Hillary Clinton has kept a low-profile as the 2016 presidential race heats up — and Republican National Committee Chairman Reince Priebus says it keeps her out of trouble.
"Politically, it's smart for her to be M.I.A. Because every time she shows up and starts getting involved in politics — something always goes bad," Priebus said Monday on "The Steve Malzberg Show" on Newsmax TV.
"Whether it be cursing, [saying that she and Bill Clinton are] dead broke, going on a boat tour that's a flop or arguing with Sen. [Ron] Johnson over Benghazi — every time she shows up, something bad happens.
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Priebus said Clinton's lackluster performance in politics is "something that people on both sides of the aisle can agree."
"She's got a lot of titles and I'm sure it looks real good on a piece of paper, but when it comes to the day-to-day operation of politics, she's not very good at it. Her being M.I.A. is probably a good thing for her," he said.
The former secretary of state is the presumed Democratic choice and front runner for the 2016 presidential race. In a similar situation, former Massachusetts Gov. Mitt Romney has just dropped out on the Republican side.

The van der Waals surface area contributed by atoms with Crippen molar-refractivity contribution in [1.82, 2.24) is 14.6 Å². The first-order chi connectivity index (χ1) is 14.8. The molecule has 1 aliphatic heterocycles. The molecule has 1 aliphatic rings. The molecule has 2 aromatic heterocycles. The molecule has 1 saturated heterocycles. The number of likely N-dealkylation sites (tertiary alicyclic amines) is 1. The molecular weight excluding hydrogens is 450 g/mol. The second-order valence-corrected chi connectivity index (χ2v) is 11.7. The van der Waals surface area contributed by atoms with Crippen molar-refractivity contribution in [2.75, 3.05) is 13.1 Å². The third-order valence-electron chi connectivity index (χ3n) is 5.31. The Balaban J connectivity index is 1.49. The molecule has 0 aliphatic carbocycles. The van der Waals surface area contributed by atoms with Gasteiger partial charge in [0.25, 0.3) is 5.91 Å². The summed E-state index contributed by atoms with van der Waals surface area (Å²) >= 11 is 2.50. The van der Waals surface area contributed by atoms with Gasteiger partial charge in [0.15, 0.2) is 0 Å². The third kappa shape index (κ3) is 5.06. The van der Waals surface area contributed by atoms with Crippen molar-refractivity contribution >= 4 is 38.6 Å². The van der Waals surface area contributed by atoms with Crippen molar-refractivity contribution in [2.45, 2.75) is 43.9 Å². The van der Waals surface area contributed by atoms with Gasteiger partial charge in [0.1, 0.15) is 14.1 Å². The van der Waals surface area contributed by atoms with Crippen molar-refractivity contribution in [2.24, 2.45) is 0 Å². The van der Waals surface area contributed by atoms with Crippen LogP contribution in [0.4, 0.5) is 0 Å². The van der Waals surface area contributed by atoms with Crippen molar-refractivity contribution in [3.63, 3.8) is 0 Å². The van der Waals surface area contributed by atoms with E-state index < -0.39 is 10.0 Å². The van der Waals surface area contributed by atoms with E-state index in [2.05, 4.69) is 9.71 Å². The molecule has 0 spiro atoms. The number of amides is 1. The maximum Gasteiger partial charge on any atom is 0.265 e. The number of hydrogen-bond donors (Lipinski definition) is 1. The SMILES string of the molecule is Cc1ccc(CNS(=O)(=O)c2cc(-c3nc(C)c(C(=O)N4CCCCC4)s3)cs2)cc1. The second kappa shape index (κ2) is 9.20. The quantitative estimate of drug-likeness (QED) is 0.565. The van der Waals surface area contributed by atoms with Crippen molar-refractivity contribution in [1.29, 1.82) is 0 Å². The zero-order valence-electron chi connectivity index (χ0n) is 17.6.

Priebus believes Romney's decision not to seek the GOP nomination for a third time, "probably simplifies" things a bit for the Republican Party, which has over two dozen potential candidates.
"Obviously, it gets pretty complicated when you get all of these candidates involved. I'm not against a lot of people being involved, but I am against the process that can turn into a circus, which is what I am trying to prevent," Priebus added.
Priebus said he wants the selection of a Republican nominee to be reasonable while still "allowing for debate, allowing for people to get involved, but also not allowing for 23 debates in a six month, out-of-control primary process from taking place.
"I'm trying to find that happy medium in a limited amount of debates [that are] enough, but not too many. And a shortened primary process that gets us to the general election faster."
Asked by Steve Malzberg what the ideal number of candidates would be, Priebus said:
"I don't know. Enough that you can contain the process into a reasonable intelligent process so that people feel they can engage and pick the right nominee.
"It's up to the delegates, not up to me and not up to anybody at the RNC."
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